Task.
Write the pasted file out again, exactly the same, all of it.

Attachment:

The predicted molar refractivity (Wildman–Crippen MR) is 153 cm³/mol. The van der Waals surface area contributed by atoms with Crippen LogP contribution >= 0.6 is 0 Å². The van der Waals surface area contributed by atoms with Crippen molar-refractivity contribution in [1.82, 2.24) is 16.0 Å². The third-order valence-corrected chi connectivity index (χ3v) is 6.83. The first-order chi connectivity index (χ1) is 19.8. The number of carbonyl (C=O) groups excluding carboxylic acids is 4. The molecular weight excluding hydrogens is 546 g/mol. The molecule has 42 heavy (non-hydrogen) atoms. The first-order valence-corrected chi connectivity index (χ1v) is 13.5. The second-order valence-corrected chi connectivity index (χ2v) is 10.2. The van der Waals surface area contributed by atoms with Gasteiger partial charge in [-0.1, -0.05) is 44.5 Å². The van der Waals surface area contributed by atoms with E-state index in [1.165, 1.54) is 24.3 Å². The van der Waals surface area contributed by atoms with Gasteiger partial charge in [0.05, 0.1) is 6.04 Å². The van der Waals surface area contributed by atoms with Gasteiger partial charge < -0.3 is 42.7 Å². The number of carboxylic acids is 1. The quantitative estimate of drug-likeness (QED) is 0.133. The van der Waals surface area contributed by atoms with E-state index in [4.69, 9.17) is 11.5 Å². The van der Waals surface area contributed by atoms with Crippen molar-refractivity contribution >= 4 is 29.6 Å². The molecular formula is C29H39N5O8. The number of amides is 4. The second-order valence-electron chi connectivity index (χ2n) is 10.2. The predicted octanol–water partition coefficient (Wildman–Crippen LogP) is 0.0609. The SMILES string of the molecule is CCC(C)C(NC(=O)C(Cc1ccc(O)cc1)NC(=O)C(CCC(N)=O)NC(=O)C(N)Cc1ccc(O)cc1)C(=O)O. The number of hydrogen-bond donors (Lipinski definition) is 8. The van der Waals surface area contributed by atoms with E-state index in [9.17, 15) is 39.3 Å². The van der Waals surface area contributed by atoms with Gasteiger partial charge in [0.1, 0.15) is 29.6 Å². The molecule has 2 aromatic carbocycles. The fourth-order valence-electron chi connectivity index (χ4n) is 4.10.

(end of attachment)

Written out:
The predicted molar refractivity (Wildman–Crippen MR) is 153 cm³/mol. The van der Waals surface area contributed by atoms with Crippen LogP contribution >= 0.6 is 0 Å². The van der Waals surface area contributed by atoms with Crippen molar-refractivity contribution in [1.82, 2.24) is 16.0 Å². The third-order valence-corrected chi connectivity index (χ3v) is 6.83. The first-order chi connectivity index (χ1) is 19.8. The number of carbonyl (C=O) groups excluding carboxylic acids is 4. The molecular weight excluding hydrogens is 546 g/mol. The molecule has 42 heavy (non-hydrogen) atoms. The first-order valence-corrected chi connectivity index (χ1v) is 13.5. The second-order valence-corrected chi connectivity index (χ2v) is 10.2. The van der Waals surface area contributed by atoms with Gasteiger partial charge in [-0.1, -0.05) is 44.5 Å². The van der Waals surface area contributed by atoms with E-state index in [1.165, 1.54) is 24.3 Å². The van der Waals surface area contributed by atoms with Gasteiger partial charge in [0.05, 0.1) is 6.04 Å². The van der Waals surface area contributed by atoms with Gasteiger partial charge < -0.3 is 42.7 Å². The number of carboxylic acids is 1. The quantitative estimate of drug-likeness (QED) is 0.133. The van der Waals surface area contributed by atoms with E-state index in [4.69, 9.17) is 11.5 Å². The van der Waals surface area contributed by atoms with Crippen molar-refractivity contribution >= 4 is 29.6 Å². The molecular formula is C29H39N5O8. The number of amides is 4. The second-order valence-electron chi connectivity index (χ2n) is 10.2. The predicted octanol–water partition coefficient (Wildman–Crippen LogP) is 0.0609. The SMILES string of the molecule is CCC(C)C(NC(=O)C(Cc1ccc(O)cc1)NC(=O)C(CCC(N)=O)NC(=O)C(N)Cc1ccc(O)cc1)C(=O)O. The number of hydrogen-bond donors (Lipinski definition) is 8. The van der Waals surface area contributed by atoms with E-state index in [9.17, 15) is 39.3 Å². The van der Waals surface area contributed by atoms with Gasteiger partial charge in [0.1, 0.15) is 29.6 Å². The molecule has 2 aromatic carbocycles. The fourth-order valence-electron chi connectivity index (χ4n) is 4.10.